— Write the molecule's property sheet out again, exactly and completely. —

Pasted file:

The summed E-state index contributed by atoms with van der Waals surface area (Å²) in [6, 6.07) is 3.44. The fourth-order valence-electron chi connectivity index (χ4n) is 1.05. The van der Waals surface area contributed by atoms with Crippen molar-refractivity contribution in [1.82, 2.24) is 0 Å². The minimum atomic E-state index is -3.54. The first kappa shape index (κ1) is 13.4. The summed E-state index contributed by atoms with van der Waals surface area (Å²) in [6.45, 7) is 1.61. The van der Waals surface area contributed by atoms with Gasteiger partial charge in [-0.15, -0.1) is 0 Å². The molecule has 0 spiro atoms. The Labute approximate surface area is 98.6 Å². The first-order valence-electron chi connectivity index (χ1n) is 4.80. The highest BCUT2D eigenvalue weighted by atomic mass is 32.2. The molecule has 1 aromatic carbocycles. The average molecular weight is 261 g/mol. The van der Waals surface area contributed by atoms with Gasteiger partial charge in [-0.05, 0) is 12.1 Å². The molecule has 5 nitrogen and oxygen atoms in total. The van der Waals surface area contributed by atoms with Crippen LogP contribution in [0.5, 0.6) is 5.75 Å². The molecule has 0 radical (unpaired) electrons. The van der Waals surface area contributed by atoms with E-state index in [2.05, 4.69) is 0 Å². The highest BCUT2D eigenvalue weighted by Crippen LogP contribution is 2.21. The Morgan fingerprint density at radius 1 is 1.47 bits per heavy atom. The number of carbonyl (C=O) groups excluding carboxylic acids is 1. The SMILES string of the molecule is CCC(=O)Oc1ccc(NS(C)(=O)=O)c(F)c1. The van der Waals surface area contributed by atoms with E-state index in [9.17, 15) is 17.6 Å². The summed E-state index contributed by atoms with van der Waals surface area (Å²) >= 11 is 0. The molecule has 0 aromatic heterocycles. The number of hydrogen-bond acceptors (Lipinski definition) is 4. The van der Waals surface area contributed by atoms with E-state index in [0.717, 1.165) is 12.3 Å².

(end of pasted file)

The summed E-state index contributed by atoms with van der Waals surface area (Å²) in [6, 6.07) is 3.44. The fourth-order valence-electron chi connectivity index (χ4n) is 1.05. The van der Waals surface area contributed by atoms with Crippen molar-refractivity contribution in [1.82, 2.24) is 0 Å². The minimum atomic E-state index is -3.54. The first kappa shape index (κ1) is 13.4. The summed E-state index contributed by atoms with van der Waals surface area (Å²) in [6.45, 7) is 1.61. The van der Waals surface area contributed by atoms with Gasteiger partial charge in [-0.15, -0.1) is 0 Å². The molecule has 0 spiro atoms. The Labute approximate surface area is 98.6 Å². The first-order valence-electron chi connectivity index (χ1n) is 4.80. The highest BCUT2D eigenvalue weighted by atomic mass is 32.2. The molecule has 1 aromatic carbocycles. The average molecular weight is 261 g/mol. The van der Waals surface area contributed by atoms with Gasteiger partial charge in [-0.05, 0) is 12.1 Å². The molecule has 5 nitrogen and oxygen atoms in total. The van der Waals surface area contributed by atoms with Crippen LogP contribution in [0.5, 0.6) is 5.75 Å². The molecule has 0 radical (unpaired) electrons. The van der Waals surface area contributed by atoms with E-state index in [2.05, 4.69) is 0 Å². The highest BCUT2D eigenvalue weighted by Crippen LogP contribution is 2.21. The Morgan fingerprint density at radius 1 is 1.47 bits per heavy atom. The number of carbonyl (C=O) groups excluding carboxylic acids is 1. The SMILES string of the molecule is CCC(=O)Oc1ccc(NS(C)(=O)=O)c(F)c1. The van der Waals surface area contributed by atoms with E-state index in [9.17, 15) is 17.6 Å². The summed E-state index contributed by atoms with van der Waals surface area (Å²) >= 11 is 0. The molecule has 0 aromatic heterocycles. The number of hydrogen-bond acceptors (Lipinski definition) is 4. The van der Waals surface area contributed by atoms with E-state index in [0.717, 1.165) is 12.3 Å².